Linked by Thom Holwerda on Tue 1st Feb 2011 23:11 UTC
Internet & Networking "Chrome's usage share for January has made it into double digits: the browser was used by 10.7 percent of Web users last month, up from 9.98 percent in December. It was a good month too for Safari, up to 6.30 percent from 5.89 percent the month before. The WebKit-powered browsers were the big winners: Microsoft's Internet Explorer was the big loser. Internet Explorer reached a new all-time low of 56 percent, down 1.08 percentage points from last month. Though Internet Explorer 8 continues to perform well - up 1.15 points from December - defections from Internet Explorer 6 and 7 to other browsers continue to dominate, with those versions losing 1.63 and 0.47 points respectively. The beta of Internet Explorer 9 made minor gains, rising to 0.50 percent share. Firefox continues to hover between 22 and 23 points; its January share was 22.75 percent, erasing the small gains it made in December. Opera made small gains, up to 2.28 from 2.20 percent a month ago."
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Opera Increase
by ramasubbu_sk on Wed 2nd Feb 2011 03:27 UTC
Member since:

I would really love to see Opera eating Firefox & Chrome market share. Just wonder why people are not using Opera browser ;) , for me it seems like it is as good as (sometimes even better then) other browsers.

Reply Score: 2

RE: Opera Increase
by umccullough on Wed 2nd Feb 2011 05:10 in reply to "Opera Increase"
umccullough Member since:

Just wonder why people are not using Opera browser ;) , for me it seems like it is as good as (sometimes even better then) other browsers.

I'll give you one extremely powerful reason: It's not open source.

I know that makes all the difference in my book.

Reply Parent Score: 2

RE[2]: Opera Increase
by joekiser on Wed 2nd Feb 2011 05:37 in reply to "RE: Opera Increase"
joekiser Member since:

Well I have never spent time playing around in the source code of a web browser, nor do I do code audits on my desktop software, but I have another explanation: Opera has been steadily declining in quality since 9.5x. The 10.x release broke on any non-Windows platform (actually, 10.5 since we had to wait another half-year for a UNIX version), and version 11 ported the newfound brokenness to Windows. MDI, Opera Link, and rendering issues popped up over the last few iterations.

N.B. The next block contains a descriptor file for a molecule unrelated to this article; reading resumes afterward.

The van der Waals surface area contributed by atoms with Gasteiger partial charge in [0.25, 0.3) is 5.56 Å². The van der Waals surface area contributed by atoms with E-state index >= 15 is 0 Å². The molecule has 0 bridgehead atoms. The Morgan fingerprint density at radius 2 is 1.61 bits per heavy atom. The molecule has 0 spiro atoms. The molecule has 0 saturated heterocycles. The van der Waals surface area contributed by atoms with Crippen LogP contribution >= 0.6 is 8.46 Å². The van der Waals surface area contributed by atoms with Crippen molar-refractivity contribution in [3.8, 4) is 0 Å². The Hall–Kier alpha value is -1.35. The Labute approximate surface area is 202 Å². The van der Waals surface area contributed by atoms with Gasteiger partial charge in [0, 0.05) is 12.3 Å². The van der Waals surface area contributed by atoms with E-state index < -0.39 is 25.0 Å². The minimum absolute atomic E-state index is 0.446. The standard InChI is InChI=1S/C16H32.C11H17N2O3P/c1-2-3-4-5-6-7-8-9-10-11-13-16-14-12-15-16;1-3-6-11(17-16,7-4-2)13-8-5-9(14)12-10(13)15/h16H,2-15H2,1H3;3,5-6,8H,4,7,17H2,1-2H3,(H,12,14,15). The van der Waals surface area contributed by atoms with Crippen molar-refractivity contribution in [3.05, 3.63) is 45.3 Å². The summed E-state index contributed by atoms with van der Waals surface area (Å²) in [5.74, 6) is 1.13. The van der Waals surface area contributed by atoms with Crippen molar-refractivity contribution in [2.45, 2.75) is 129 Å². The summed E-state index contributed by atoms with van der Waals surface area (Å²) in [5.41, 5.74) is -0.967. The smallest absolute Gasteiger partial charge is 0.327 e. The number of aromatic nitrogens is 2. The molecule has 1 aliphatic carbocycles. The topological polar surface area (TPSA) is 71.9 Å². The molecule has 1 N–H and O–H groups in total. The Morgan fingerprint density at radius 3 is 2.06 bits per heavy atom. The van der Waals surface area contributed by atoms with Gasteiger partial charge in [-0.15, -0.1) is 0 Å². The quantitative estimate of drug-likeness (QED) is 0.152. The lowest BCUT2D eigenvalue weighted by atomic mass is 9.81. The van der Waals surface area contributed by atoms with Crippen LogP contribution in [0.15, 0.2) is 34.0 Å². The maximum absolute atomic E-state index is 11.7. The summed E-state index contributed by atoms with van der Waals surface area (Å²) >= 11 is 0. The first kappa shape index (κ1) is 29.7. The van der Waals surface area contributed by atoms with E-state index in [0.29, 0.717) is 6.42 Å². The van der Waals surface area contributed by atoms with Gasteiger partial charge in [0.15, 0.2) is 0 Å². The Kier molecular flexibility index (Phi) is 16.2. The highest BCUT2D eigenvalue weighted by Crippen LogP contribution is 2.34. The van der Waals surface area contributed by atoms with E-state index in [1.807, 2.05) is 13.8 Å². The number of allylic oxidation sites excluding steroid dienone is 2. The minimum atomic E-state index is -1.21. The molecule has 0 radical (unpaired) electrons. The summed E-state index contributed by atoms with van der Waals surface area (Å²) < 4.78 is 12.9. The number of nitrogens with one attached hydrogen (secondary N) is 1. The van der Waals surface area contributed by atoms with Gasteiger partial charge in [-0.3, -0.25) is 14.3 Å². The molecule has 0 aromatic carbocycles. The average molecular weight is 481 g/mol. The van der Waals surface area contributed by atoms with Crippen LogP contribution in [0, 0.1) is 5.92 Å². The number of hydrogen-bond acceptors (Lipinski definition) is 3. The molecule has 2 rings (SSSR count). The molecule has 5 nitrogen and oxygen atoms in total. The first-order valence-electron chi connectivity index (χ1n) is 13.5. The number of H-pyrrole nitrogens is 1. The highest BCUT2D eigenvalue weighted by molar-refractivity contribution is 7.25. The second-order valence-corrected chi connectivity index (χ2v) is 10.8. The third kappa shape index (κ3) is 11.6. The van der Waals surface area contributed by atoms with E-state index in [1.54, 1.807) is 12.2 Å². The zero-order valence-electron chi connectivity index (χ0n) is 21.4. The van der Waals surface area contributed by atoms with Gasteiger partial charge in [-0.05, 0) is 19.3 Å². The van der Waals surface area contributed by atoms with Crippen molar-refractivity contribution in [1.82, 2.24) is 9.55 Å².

The company itself has lost its focus. Instead of fixing its web browser, the company half-heartedly adds useless features each time out. Remember how Opera Widgets were going to revolutionize everything, then it was Opera Unite, and now after years of saying we didn't need it, an extensions framework. But I still can't get the forums at, or features of my online bank to render properly.

Maybe Opera should end up as a rebranded Chromium-based browser, with all these features that integrate with Opera's online services (including as extensions. Kind of like what Netscape became to Mozilla, or Eudora to Thunderbird. Its just a thought, but I know of no other way I return to that browser at this point.

Reply Parent Score: 4

RE: Opera Increase
by nt_jerkface on Wed 2nd Feb 2011 18:59 in reply to "Opera Increase"
nt_jerkface Member since:

I think the main reason is that the market is already well served by Firefox, Chrome and IE.

Firefox has the extensions, Chrome is fast and minimalist while IE is good for casual users and enterprise. OSX users tend to use Safari and version 5 is pretty decent.

Opera could also use a better name. The connotation doesn't fit the software. The default skin always sucks as well.

But Opera 11 is definitely faster than FF 3.6 and has a good selection of extensions. I'm surprised by how unpopular it is in US:

Reply Parent Score: 2